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Santa Barbara County expands mental health services catered to bilingual residents

Posted at 6:52 PM, Dec 07, 2022

There is still a long road to recovery from COVID-19.

“Symptoms that seem to be highlighted more than others were people feeling depressed or people feeling anxious or a high level of anxiety,” explained Suzanne Grimmesey, Santa Barbara County Department of Behavioral Wellness Public Information Officer.

Last fall, 5,000 people participated in a survey done by Santa Barbara County about the impact of the pandemic.

“Talking about handling problems on their own, our English-speaking participants were a little less than 40%, but our Spanish-speaking participants — almost 60% said they handled their problems on their own,” Grimmesey said.

According to the California Department of Public Health, 38% of the population in California is Latino, but this ethnic group made up 45% of all positive COVID-19 cases and 42% of the deaths in California.

Beatriz Hosp is a promotora or community-trusted messenger with the Santa Barbara County Promotoras Network.

Hosp said the main problems were Latinos not knowing they were facing mental health issues and not willing to accept them, and there are still lingering emotional side effects from going through the disease itself.

Hosp said she recently got a phone call from someone who was hospitalized due to COVID-19 in 2021 and still has problems sleeping.

Based on the survey responses, the county is offering new bilingual mental health services thanks to a $1.5 million grant for three years from the American Rescue Plan.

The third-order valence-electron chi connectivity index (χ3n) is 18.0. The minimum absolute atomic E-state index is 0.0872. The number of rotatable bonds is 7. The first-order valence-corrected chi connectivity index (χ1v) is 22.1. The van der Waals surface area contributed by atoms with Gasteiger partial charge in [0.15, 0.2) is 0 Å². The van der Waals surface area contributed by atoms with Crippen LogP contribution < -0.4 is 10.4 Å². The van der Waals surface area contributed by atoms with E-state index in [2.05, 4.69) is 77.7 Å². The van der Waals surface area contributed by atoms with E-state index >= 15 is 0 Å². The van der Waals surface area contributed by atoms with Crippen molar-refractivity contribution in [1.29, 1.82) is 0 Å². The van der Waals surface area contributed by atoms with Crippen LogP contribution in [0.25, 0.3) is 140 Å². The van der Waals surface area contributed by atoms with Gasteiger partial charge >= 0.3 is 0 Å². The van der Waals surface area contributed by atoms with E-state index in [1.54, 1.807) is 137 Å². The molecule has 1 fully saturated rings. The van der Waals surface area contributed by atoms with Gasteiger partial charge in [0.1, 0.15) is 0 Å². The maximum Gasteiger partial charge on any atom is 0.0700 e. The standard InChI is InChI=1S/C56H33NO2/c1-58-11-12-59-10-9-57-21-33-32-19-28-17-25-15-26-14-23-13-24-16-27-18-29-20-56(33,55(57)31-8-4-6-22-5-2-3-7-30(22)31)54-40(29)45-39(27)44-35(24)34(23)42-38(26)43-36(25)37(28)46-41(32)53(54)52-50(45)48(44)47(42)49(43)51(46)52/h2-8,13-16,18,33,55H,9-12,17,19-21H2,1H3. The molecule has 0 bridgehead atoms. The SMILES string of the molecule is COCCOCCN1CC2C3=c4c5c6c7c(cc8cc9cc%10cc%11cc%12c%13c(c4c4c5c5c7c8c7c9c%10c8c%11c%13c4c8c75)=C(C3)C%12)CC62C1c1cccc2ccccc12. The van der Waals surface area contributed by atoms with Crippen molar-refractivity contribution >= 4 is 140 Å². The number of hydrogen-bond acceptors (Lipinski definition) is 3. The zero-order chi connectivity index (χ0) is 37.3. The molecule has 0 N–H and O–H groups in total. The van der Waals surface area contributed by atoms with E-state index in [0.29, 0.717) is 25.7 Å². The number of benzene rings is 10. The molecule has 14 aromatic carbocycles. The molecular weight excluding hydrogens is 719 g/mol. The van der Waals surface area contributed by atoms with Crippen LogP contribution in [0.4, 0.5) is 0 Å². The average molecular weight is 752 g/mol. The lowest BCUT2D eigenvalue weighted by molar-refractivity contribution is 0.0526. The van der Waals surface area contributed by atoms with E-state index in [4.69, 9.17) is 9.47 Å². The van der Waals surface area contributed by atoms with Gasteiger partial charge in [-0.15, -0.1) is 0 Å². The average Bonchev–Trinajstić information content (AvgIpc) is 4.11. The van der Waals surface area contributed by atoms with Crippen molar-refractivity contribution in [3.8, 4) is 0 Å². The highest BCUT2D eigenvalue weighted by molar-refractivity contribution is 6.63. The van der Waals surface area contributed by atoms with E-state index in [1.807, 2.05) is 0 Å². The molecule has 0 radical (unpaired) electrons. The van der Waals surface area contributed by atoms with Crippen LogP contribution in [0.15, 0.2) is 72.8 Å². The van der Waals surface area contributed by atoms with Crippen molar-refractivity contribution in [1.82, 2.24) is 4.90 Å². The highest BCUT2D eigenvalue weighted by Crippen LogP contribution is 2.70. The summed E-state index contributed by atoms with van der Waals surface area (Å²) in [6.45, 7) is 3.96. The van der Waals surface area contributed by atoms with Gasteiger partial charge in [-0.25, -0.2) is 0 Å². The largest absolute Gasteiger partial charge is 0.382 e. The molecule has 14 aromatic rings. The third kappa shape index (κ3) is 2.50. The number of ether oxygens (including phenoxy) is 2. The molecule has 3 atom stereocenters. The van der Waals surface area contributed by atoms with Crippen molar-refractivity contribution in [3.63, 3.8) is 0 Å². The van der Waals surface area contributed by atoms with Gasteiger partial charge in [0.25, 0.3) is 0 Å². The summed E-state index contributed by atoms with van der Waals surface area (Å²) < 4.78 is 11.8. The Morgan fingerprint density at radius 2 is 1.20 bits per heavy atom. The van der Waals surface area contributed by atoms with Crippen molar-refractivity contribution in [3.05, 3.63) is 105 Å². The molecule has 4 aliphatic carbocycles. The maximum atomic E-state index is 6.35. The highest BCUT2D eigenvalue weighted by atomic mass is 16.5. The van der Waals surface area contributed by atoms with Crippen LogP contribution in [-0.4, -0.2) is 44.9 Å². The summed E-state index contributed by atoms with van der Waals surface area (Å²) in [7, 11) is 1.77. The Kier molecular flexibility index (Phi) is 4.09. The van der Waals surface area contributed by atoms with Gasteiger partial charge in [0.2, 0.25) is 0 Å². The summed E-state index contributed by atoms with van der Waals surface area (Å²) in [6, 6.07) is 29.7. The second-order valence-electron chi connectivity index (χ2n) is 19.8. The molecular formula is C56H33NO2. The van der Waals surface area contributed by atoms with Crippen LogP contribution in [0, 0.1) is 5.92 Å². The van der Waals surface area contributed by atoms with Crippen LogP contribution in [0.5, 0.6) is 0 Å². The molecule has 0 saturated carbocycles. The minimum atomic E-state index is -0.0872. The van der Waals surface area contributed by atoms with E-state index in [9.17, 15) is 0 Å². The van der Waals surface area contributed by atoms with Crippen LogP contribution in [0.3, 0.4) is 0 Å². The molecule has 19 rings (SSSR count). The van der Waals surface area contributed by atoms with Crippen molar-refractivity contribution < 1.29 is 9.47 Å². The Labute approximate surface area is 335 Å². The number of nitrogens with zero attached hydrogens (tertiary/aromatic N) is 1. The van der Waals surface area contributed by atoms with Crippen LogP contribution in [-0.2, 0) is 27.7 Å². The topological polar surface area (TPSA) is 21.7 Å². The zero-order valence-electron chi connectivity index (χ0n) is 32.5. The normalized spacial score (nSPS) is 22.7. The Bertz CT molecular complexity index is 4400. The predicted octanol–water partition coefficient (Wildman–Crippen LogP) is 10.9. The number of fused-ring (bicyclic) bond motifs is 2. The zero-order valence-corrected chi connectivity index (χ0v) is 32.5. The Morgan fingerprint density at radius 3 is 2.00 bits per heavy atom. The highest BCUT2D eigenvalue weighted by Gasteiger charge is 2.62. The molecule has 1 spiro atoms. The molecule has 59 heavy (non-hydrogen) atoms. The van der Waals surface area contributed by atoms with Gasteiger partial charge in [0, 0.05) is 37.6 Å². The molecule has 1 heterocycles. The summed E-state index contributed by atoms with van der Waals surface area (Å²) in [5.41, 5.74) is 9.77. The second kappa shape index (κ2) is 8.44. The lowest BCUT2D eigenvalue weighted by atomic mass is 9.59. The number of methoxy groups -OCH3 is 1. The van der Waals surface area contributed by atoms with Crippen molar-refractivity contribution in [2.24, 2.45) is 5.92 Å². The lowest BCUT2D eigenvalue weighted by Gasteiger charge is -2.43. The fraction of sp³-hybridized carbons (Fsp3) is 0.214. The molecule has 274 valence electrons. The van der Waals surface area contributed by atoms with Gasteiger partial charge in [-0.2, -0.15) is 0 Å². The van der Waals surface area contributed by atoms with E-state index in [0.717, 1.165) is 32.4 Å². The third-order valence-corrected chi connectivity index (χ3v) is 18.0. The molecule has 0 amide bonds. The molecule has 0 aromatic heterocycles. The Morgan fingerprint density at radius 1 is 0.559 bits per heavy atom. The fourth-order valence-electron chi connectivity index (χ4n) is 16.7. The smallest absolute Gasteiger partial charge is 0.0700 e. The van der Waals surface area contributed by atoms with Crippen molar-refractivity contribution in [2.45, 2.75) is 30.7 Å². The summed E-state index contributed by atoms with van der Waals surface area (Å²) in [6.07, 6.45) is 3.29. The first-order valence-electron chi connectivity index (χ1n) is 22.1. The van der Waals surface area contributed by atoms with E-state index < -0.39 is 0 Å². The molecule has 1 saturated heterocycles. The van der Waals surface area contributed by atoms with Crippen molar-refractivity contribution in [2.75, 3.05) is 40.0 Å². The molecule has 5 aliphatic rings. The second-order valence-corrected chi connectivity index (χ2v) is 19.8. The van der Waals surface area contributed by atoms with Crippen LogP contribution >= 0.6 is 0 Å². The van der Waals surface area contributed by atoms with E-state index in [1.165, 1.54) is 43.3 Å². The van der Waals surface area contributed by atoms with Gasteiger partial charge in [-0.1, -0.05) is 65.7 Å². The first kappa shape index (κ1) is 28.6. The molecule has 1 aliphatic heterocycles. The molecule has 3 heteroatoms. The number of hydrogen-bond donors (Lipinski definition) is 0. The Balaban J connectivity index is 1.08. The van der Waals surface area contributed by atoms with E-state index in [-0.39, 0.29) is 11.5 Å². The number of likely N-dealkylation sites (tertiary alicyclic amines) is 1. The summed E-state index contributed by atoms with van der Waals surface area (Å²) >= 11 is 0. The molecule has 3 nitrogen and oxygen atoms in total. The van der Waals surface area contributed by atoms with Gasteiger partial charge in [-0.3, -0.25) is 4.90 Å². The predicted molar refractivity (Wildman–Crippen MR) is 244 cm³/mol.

The organizations running the programs are Transitions Mental Health Association, CommUnify, Lompoc Valley Community Health Care Organization, Santa Barbara County Promotores Network, and the Santa Barbara Response Network.

“We have walking groups, gardening groups, mental health services,” Grimmesey said.

Zumba classes are also available as a group workout.

Hosp said that in their walks, participants and promotoras talk about topics ranging from emotional attachment to suicide.

Trainings for Psychological First Aid and Psychological Recovery are also an option.

“Helping people to recover from a traumatic event, so it’s very much like physical first aid. So if we fall down and scratch ourselves, we don’t need to be rushed to the emergency room, but some first aid, bandaids, cleaning, those kind of things can help get the person up and going again,” Grimmesey explained. “Psychological first aid is pretty much the same.”

Although there are trainings scheduled, businesses and organizations can request a certification.

“Our goal is to create a community that is resilient,” Grimmesey added.

Services are listed on the county’s website. There is a calendar for activities as well as flyers to sign up for training sessions and workshops.

Remember, if you are facing an emergency, you can call the national suicide and crisis lifeline at 988.